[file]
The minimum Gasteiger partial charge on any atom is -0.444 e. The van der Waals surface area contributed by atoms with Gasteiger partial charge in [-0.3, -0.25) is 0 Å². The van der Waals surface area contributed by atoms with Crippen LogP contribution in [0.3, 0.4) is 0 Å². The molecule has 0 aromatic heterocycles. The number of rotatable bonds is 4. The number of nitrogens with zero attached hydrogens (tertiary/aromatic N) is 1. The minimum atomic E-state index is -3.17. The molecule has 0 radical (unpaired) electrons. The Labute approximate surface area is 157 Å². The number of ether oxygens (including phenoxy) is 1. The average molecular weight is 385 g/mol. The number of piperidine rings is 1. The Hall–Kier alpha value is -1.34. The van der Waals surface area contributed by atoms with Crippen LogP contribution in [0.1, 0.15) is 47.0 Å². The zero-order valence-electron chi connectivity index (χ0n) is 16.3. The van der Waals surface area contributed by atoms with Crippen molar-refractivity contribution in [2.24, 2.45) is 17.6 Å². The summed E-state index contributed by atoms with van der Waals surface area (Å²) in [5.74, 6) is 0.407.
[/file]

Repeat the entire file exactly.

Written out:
The minimum Gasteiger partial charge on any atom is -0.444 e. The van der Waals surface area contributed by atoms with Gasteiger partial charge in [-0.3, -0.25) is 0 Å². The van der Waals surface area contributed by atoms with Crippen LogP contribution in [0.3, 0.4) is 0 Å². The molecule has 0 aromatic heterocycles. The number of rotatable bonds is 4. The number of nitrogens with zero attached hydrogens (tertiary/aromatic N) is 1. The minimum atomic E-state index is -3.17. The molecule has 0 radical (unpaired) electrons. The Labute approximate surface area is 157 Å². The number of ether oxygens (including phenoxy) is 1. The average molecular weight is 385 g/mol. The number of piperidine rings is 1. The Hall–Kier alpha value is -1.34. The van der Waals surface area contributed by atoms with Crippen LogP contribution in [0.1, 0.15) is 47.0 Å². The zero-order valence-electron chi connectivity index (χ0n) is 16.3. The van der Waals surface area contributed by atoms with Crippen molar-refractivity contribution in [2.24, 2.45) is 17.6 Å². The summed E-state index contributed by atoms with van der Waals surface area (Å²) in [5.74, 6) is 0.407.